The composition of unknown heterogeneous web services from a single service to the merging of multiple services impacts the access control process greatly as P3P was designed from a single service viewpoint. For instance, its recipient element cannot express potential services that will be participating to form a composite service. Secondly, in the composed services, matching of user’s privacy preferences with privacy policies of all the services, become cumbersome for P3P to handle in an efficient way. It is thus desirable to have a composite privacy policy so that the access decision can be taken automatically according to user’s privacy preferences. However, there is no mechanism provided in P3P to prepare the privacy policy of the composite services. Another challenge, faced in P3P, is that it does not provide any mechanism for conflict resolution among various services’ privacy policies.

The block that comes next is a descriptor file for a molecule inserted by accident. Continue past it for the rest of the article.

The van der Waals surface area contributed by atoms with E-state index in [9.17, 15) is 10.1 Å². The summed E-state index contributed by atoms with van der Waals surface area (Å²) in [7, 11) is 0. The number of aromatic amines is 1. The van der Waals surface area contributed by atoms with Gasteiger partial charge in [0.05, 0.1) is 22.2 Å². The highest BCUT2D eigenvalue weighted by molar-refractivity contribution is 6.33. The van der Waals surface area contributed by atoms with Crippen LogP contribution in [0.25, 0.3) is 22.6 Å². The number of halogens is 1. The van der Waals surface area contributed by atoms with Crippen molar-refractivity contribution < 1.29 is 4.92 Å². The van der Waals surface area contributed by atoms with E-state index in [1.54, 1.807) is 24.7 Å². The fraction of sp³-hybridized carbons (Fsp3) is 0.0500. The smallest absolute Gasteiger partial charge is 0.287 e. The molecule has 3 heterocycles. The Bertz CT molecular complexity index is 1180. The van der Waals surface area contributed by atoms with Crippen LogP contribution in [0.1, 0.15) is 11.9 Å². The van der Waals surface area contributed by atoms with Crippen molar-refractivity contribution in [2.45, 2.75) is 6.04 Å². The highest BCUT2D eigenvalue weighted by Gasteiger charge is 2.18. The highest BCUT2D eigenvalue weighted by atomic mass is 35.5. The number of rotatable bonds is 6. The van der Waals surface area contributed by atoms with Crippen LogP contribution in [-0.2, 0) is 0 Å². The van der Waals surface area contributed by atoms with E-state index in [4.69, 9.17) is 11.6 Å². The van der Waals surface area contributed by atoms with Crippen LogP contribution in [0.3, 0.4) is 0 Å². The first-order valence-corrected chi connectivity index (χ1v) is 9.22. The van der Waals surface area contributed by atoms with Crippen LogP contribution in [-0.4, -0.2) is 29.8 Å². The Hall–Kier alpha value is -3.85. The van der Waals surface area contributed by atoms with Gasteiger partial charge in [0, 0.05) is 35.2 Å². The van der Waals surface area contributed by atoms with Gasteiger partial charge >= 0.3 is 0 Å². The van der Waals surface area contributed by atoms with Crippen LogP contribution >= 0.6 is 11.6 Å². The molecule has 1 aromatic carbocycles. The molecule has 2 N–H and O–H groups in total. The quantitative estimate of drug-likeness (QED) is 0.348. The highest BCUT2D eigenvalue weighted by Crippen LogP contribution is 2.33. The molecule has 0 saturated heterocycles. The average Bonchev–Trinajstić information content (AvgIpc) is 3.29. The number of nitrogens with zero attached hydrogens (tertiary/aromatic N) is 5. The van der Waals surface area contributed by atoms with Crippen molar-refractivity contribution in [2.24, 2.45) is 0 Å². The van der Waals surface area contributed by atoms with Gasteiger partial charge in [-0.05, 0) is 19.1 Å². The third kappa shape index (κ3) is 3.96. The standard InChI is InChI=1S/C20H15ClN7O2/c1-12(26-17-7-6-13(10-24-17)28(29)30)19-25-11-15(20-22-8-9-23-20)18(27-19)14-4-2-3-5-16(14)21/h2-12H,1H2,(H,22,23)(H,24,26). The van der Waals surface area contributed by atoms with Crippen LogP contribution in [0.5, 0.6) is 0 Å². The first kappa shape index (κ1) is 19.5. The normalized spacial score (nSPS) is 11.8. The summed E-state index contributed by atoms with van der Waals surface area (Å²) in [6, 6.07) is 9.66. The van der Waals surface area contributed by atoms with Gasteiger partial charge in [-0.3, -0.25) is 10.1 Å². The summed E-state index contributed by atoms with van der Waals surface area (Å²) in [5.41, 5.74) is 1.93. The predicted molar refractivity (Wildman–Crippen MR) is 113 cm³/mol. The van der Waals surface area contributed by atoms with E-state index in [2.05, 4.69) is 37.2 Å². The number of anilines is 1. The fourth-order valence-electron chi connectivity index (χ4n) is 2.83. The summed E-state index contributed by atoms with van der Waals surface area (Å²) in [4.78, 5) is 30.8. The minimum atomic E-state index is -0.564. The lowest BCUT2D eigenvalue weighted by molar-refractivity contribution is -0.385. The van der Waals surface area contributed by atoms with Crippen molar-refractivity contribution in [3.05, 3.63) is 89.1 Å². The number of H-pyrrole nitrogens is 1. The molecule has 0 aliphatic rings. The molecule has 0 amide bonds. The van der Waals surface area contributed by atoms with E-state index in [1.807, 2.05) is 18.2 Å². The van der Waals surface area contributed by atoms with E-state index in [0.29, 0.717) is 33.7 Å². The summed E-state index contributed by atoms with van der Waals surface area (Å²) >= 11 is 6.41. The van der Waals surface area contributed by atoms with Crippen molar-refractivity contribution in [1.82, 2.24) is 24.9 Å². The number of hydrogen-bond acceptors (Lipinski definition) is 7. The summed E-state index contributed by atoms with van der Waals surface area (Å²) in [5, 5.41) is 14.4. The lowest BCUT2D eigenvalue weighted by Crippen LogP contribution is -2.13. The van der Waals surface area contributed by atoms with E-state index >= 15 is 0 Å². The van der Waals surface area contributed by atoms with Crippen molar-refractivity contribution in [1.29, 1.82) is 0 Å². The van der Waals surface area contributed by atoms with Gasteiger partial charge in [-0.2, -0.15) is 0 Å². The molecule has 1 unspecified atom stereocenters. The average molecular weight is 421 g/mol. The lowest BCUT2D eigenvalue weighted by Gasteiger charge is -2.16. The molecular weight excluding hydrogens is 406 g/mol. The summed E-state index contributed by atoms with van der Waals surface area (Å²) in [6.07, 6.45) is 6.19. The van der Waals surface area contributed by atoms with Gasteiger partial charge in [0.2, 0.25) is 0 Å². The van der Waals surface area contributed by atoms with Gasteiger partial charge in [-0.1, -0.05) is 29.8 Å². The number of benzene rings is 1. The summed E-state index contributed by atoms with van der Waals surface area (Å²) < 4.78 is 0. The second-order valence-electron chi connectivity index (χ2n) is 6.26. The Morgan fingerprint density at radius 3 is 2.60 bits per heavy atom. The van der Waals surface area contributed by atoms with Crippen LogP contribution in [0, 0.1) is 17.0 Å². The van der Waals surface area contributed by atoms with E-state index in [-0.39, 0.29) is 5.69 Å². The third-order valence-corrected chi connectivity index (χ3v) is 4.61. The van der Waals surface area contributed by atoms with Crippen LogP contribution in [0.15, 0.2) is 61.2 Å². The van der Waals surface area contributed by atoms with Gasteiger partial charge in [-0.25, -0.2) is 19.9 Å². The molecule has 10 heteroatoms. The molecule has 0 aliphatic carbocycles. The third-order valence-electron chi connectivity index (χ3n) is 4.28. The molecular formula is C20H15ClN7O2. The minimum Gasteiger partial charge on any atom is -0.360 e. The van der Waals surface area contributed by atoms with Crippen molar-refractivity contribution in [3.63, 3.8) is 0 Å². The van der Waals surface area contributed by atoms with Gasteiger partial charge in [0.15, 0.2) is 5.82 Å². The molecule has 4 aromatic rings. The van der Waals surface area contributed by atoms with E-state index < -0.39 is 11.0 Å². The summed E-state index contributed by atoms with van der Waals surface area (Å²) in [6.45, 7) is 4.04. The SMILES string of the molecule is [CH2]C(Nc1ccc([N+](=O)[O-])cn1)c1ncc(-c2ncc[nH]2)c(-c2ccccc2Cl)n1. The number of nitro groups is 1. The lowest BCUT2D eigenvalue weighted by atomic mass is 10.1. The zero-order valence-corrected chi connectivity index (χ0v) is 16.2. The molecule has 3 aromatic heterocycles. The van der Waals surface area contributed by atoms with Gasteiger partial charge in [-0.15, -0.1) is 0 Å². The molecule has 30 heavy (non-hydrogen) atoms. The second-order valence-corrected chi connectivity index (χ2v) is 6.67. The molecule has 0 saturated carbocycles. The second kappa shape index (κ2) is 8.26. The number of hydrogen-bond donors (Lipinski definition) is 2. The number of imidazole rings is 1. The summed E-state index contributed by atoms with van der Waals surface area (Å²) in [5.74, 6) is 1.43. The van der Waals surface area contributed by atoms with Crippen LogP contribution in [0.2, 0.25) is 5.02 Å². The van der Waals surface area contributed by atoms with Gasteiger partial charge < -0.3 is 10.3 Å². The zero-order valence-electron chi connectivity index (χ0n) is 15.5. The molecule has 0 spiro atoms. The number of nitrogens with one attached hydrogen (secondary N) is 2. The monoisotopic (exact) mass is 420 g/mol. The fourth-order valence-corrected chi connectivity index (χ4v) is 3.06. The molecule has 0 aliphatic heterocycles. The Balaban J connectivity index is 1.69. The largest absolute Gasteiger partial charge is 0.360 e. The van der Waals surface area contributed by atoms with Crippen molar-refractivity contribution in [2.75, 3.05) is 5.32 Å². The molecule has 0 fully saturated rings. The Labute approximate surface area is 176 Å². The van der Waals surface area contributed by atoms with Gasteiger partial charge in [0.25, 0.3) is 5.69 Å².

This paper, firstly, provides a comprehensive literature survey of online privacy, privacy breaches on the Internet and privacy aware access control. Secondly, a novel privacy aware access control framework is proposed in this paper which will ensure that personal information is accessed by two or more communicating parties if agreed privacy policies and preferences are satisfied. We suggest the use of Hippocratic databases to store privacy preferences of the users and automatically match these preferences with the participating services to be suitable for composite web services. The Hippocratic database technology is being developed by IBM Research (Grandison, Johnson & Kiernan, 2008). The name of these databases has been coined from the Hippocratic Oath of doctors in which they pledge to keep the information about their patients as a secret from outsiders. These databases were first introduced by (Agrawal, Kiernan, Srikant et al., 2002) to incorporate privacy preservation in conventional relational database systems. The Hippocratic databases negotiate the privacy of information between a user and an organization. Before data is collected, the types of information to be obtained and basic rules about how the data will be used are decided. These rules include who should have access to the data and how long it will be retained. When a user enters information, an application at the user end will interact with the database to check that its data privacy policies are acceptable to the user, who has already programmed his or her preferences into the application. Once verified, data is transferred from the user to the database.